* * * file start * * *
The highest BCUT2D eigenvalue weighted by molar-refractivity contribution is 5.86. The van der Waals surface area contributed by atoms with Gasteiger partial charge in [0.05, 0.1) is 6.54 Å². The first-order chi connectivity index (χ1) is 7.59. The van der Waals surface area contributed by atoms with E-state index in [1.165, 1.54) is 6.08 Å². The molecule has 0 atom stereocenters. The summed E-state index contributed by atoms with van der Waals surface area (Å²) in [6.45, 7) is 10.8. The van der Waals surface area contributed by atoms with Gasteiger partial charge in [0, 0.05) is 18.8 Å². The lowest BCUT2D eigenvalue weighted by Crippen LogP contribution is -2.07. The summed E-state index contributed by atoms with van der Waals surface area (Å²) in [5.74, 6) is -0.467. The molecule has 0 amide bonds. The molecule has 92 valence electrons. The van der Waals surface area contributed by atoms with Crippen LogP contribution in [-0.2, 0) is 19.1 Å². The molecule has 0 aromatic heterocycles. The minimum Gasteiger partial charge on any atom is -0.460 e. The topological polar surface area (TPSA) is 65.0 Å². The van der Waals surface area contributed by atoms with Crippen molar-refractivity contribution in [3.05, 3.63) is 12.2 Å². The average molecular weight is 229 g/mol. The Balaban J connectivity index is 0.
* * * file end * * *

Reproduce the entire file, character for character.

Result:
The highest BCUT2D eigenvalue weighted by molar-refractivity contribution is 5.86. The van der Waals surface area contributed by atoms with Gasteiger partial charge in [0.05, 0.1) is 6.54 Å². The first-order chi connectivity index (χ1) is 7.59. The van der Waals surface area contributed by atoms with E-state index in [1.165, 1.54) is 6.08 Å². The molecule has 0 atom stereocenters. The summed E-state index contributed by atoms with van der Waals surface area (Å²) in [6.45, 7) is 10.8. The van der Waals surface area contributed by atoms with Gasteiger partial charge in [0, 0.05) is 18.8 Å². The lowest BCUT2D eigenvalue weighted by Crippen LogP contribution is -2.07. The summed E-state index contributed by atoms with van der Waals surface area (Å²) in [5.74, 6) is -0.467. The molecule has 0 amide bonds. The molecule has 92 valence electrons. The van der Waals surface area contributed by atoms with Crippen LogP contribution in [-0.2, 0) is 19.1 Å². The molecule has 0 aromatic heterocycles. The minimum Gasteiger partial charge on any atom is -0.460 e. The topological polar surface area (TPSA) is 65.0 Å². The van der Waals surface area contributed by atoms with Crippen molar-refractivity contribution in [3.05, 3.63) is 12.2 Å². The average molecular weight is 229 g/mol. The Balaban J connectivity index is 0.